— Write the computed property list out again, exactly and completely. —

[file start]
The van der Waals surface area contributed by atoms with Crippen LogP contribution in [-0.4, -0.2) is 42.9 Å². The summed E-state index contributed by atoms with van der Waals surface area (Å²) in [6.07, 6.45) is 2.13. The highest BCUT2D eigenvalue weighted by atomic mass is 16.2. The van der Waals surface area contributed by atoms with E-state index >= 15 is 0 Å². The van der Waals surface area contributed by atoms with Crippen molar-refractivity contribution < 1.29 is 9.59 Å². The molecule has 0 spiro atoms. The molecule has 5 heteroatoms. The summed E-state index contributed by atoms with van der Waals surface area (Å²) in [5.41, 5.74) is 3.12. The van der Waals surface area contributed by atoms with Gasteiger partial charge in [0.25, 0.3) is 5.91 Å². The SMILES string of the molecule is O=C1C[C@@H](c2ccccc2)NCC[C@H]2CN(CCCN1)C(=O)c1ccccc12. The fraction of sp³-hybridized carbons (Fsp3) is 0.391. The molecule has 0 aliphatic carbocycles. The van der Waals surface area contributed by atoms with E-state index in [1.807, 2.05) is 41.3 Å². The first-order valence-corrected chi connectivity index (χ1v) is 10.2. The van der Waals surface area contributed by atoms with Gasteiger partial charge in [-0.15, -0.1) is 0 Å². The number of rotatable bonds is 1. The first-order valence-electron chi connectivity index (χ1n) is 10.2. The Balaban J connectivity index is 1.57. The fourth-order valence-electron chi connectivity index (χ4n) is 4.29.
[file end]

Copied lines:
The van der Waals surface area contributed by atoms with Crippen LogP contribution in [-0.4, -0.2) is 42.9 Å². The summed E-state index contributed by atoms with van der Waals surface area (Å²) in [6.07, 6.45) is 2.13. The highest BCUT2D eigenvalue weighted by atomic mass is 16.2. The van der Waals surface area contributed by atoms with E-state index >= 15 is 0 Å². The van der Waals surface area contributed by atoms with Crippen molar-refractivity contribution < 1.29 is 9.59 Å². The molecule has 0 spiro atoms. The molecule has 5 heteroatoms. The summed E-state index contributed by atoms with van der Waals surface area (Å²) in [5.41, 5.74) is 3.12. The van der Waals surface area contributed by atoms with Gasteiger partial charge in [0.25, 0.3) is 5.91 Å². The SMILES string of the molecule is O=C1C[C@@H](c2ccccc2)NCC[C@H]2CN(CCCN1)C(=O)c1ccccc12. The fraction of sp³-hybridized carbons (Fsp3) is 0.391. The molecule has 0 aliphatic carbocycles. The van der Waals surface area contributed by atoms with E-state index in [1.807, 2.05) is 41.3 Å². The first-order valence-corrected chi connectivity index (χ1v) is 10.2. The van der Waals surface area contributed by atoms with Gasteiger partial charge in [-0.15, -0.1) is 0 Å². The number of rotatable bonds is 1. The first-order valence-electron chi connectivity index (χ1n) is 10.2. The Balaban J connectivity index is 1.57. The fourth-order valence-electron chi connectivity index (χ4n) is 4.29.